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Like most wildlife in this area, foxes are more than happy to avoid human interaction. But when they are infected with rabies, that’s a different story. Last week, Arizona Department of Health Services reported that a fox had bitten a male in Oak Creek Canyon.

It was captured and later tested positive for rabies. “The attack by the fox was unprovoked and the individual was bitten,” Coconino County Public Health Services District Division Manager Randy Phillips said. “Wildlife with rabies typically exhibit unusual behavior, are often aggressive and may lack any fear of humans or other animals.”

Food, fun and games abound at West Sedona School this weekend.

It will host its annual fundraising Wildcat Carnival Saturday, Oct. 14 from 11 a.m. to 4 p.m. at the school, 570 Posse Ground Road.

It’s all about the beer, bratwurst and bands.

The Rotary Club of Sedona Red Rocks is hosting its fifth annual Red Rocks Oktoberfest on Saturday, Oct. 21, at the Posse Grounds Park. The event features traditional German celebration including area brewers showcasing their finest beers.

In simplest of terms, for every $4 coffee you purchase locally, one penny goes to help run the Yavapai County Detention Center in Camp Verde.

County officials are hoping voters remember this simple — yet important — fact when filling out their mail-in ballot later this spring.

Yavapai County Administrator Phil Bourdon and Yavapai County District 3 Supervisor Randy Garrison met with the Sedona City Council on Jan. 9, in regard to extending the existing quartercent sales tax for the Yavapai County jail system. The county will be seeking voter approval to extend this current sales tax for another 20 years.

For many years, there was a bit of a riff between Yavapai College and Sedona residents who didn’t feel as though they were getting enough bang out of the their tax buck.

But in recent years, the college has made strides to offer more courses at the Sedona campus and will continue to do so, said Verde Valley Campus Dean James Perey, who spoke to the Sedona City Council on Tuesday, Nov. 28.

During the Halloween-into-Thanksgiving hangover, Verde Valley residents may have noticed encroaching smoke as fire crews carried out prescribed burns along forests in central and northern Arizona.

A 2016 study by the Proceedings of the National Academy of Sciences has found evidence of links between human-caused climate change and wildfires, making controlled burning all the more prevalent. While the smoke impact may be inconvenient and sometimes foreboding, deliberate fires are not only inevitable but necessary.

At times the two-hour meeting between representatives from the Arizona Water Company and residents became heated due to a proposed 1.5 million gallon water tank near the Mystic Hills subdivision.

Around 60 people turned out on Jan. 10, at the Sedona United Methodist Church for the first public meeting to discuss the project since last March. Several of those nearby residents who spoke said they are not opposed to the project, just its location. The tank would be installed on vacant land owned by the company at the intersection of State Route 179 and West Mallard Drive.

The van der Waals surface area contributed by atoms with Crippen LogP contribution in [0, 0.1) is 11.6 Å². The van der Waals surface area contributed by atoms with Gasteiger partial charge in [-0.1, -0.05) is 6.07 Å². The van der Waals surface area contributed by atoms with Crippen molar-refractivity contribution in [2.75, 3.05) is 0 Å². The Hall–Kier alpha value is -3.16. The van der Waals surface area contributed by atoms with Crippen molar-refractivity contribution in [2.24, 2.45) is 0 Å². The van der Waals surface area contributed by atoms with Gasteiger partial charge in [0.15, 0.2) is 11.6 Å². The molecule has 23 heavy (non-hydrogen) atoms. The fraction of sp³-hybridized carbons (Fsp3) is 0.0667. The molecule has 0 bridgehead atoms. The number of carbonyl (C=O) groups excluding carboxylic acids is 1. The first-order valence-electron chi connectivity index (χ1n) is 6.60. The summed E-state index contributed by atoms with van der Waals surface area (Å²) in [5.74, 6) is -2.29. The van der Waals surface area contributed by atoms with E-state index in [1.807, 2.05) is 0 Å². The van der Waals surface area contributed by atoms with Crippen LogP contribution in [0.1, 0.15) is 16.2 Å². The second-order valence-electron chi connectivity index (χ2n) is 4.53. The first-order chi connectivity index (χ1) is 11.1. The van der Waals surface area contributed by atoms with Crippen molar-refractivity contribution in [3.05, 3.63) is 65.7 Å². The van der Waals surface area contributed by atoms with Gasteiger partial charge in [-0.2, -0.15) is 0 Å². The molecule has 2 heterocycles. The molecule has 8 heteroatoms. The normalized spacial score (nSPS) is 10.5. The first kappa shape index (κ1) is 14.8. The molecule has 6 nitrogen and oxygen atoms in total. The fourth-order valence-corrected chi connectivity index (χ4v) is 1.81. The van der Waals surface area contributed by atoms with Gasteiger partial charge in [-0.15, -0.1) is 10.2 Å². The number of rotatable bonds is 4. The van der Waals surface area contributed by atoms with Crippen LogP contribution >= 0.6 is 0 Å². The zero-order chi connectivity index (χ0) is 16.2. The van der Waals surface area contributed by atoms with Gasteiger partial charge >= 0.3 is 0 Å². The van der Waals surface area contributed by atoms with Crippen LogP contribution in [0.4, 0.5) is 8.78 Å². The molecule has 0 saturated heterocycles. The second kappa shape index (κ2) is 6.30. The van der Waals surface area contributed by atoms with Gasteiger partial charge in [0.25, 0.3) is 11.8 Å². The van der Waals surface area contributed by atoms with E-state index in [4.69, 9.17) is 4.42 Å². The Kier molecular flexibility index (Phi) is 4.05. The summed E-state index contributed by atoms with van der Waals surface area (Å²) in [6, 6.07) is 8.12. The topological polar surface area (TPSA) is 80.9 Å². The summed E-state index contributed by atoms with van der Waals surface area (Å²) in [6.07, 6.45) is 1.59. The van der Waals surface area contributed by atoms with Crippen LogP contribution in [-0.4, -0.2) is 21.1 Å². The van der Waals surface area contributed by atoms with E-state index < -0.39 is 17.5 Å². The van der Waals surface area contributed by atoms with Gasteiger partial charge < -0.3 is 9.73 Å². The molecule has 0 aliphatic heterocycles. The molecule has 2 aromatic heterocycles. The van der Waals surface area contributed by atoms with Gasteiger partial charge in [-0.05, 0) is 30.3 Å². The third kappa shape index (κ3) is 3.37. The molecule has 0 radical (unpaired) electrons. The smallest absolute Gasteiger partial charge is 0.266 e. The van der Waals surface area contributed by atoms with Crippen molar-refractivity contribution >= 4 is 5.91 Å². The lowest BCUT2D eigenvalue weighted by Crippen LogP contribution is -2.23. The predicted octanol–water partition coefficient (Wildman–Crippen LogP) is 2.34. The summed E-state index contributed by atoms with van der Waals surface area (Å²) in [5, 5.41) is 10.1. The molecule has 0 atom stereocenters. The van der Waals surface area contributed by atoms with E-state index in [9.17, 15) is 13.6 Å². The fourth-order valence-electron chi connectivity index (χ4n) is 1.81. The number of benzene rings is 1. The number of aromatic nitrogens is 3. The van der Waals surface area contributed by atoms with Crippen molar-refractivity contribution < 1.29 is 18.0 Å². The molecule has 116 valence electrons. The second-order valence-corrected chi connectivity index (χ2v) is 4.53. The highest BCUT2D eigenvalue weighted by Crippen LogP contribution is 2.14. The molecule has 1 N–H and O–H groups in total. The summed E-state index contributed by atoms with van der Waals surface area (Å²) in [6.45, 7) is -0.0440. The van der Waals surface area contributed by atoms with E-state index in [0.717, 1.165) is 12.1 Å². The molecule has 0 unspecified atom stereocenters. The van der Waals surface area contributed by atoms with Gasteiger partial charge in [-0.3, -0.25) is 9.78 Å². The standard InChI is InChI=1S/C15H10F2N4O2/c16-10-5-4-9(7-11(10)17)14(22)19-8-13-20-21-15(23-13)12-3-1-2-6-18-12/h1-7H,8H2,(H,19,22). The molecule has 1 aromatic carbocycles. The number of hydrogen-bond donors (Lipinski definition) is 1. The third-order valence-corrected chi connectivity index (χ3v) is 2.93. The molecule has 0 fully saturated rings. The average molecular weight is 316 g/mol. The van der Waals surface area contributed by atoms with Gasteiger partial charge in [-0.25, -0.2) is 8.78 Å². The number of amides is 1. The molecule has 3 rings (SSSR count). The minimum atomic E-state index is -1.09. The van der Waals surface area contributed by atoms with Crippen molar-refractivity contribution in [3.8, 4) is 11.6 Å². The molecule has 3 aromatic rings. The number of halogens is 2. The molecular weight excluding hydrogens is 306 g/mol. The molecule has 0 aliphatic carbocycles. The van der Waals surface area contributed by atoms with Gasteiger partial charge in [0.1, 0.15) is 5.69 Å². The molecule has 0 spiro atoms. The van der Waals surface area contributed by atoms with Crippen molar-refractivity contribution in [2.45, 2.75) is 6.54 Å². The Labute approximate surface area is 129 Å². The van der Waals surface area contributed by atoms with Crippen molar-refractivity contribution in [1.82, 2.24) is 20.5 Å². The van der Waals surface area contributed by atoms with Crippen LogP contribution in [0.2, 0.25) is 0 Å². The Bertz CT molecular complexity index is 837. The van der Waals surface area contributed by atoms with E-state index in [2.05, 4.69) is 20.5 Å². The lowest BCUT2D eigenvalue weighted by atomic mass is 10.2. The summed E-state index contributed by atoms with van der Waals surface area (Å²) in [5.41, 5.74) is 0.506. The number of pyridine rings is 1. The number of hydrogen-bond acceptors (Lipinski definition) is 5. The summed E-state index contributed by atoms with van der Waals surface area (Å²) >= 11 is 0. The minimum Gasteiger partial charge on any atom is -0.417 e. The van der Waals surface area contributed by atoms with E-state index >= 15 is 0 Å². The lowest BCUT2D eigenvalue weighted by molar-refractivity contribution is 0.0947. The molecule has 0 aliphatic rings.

“New year, new me” may be a rallying motto to inspire resolutions, but for the Sedona-Oak Creek School District, it’s new year, more of the same.

At its first Governing Board meeting of the year Tuesday, Jan. 9, one of the first orders of business was to vote in a president and vice president for 2018. In unanimous votes, the board re-elected current President Randy Hawley and Vice President Heather Hermen to those posts.

Sedona-Oak Creek School District’s strategic planning committee hit the ground running in its return from the holiday break, with a spate of meetings among subcommittees and a general meeting Tuesday, Jan. 16.

The committee has refocused its strategic planning mission statement, which is now, “To become a leader in K-12 education; to set goals and define strategies that will elevate student success preparing all to successfully live and thrive in our exponentially changing world.”

Abbey Reznicek wanted to make a documentary film to uplift those with different beliefs — Sedona seemed like the perfect place.

“I have a passion for minority experiences,” she said. “I wanted to portray someone who doesn’t normally get portrayed and have them be the spotlight and have [them] be the normal one.”

Christmas came a little early for a pair of Sedona families thanks to the generosity of city of Sedona staff members. Santa was on hand — and with the assistance from a handful of his helpers — visited the homes of two deserving families on Thursday, Dec. 21, just in time for Christmas.

This is the sixth year the program has taken place. It ran from 2010 to 2012 and ever since from 2015.

Louis Montenegro was living in a homeless shelter in Santa Rosa, Calif., with only a bag and two pairs of pants when Enchantment Resorts in Sedona not only offered him a job, but also transportation and three months of free housing.

It all seemed too good be true. “I was like, ‘Yeah, right,’” 42-year-old Montenegro said when he first saw the ad on Craigslist. “I thought it looked like a scam.” 

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